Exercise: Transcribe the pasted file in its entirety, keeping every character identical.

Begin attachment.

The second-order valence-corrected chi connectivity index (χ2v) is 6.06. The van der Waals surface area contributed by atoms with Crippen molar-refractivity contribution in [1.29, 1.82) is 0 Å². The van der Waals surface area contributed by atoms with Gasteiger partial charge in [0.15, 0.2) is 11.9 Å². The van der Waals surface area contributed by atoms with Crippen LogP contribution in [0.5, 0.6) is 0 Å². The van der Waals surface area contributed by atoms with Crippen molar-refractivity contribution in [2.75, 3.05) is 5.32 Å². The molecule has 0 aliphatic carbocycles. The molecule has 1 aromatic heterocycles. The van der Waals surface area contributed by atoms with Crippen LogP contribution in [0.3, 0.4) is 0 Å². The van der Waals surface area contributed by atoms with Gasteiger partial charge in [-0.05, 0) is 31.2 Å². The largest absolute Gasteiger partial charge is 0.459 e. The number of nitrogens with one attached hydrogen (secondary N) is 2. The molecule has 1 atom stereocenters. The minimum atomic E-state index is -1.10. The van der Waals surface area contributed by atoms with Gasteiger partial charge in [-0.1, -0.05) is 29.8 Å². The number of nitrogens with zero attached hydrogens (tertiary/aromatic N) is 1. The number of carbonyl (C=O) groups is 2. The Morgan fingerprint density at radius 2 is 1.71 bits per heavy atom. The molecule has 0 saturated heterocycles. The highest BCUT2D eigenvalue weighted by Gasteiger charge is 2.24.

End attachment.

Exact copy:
The second-order valence-corrected chi connectivity index (χ2v) is 6.06. The van der Waals surface area contributed by atoms with Crippen molar-refractivity contribution in [1.29, 1.82) is 0 Å². The van der Waals surface area contributed by atoms with Gasteiger partial charge in [0.15, 0.2) is 11.9 Å². The van der Waals surface area contributed by atoms with Crippen LogP contribution in [0.5, 0.6) is 0 Å². The van der Waals surface area contributed by atoms with Crippen molar-refractivity contribution in [2.75, 3.05) is 5.32 Å². The molecule has 0 aliphatic carbocycles. The molecule has 1 aromatic heterocycles. The van der Waals surface area contributed by atoms with Crippen LogP contribution in [0.3, 0.4) is 0 Å². The van der Waals surface area contributed by atoms with Gasteiger partial charge in [-0.05, 0) is 31.2 Å². The largest absolute Gasteiger partial charge is 0.459 e. The number of nitrogens with one attached hydrogen (secondary N) is 2. The molecule has 1 atom stereocenters. The minimum atomic E-state index is -1.10. The van der Waals surface area contributed by atoms with Gasteiger partial charge in [-0.1, -0.05) is 29.8 Å². The number of nitrogens with zero attached hydrogens (tertiary/aromatic N) is 1. The number of carbonyl (C=O) groups is 2. The Morgan fingerprint density at radius 2 is 1.71 bits per heavy atom. The molecule has 0 saturated heterocycles. The highest BCUT2D eigenvalue weighted by Gasteiger charge is 2.24.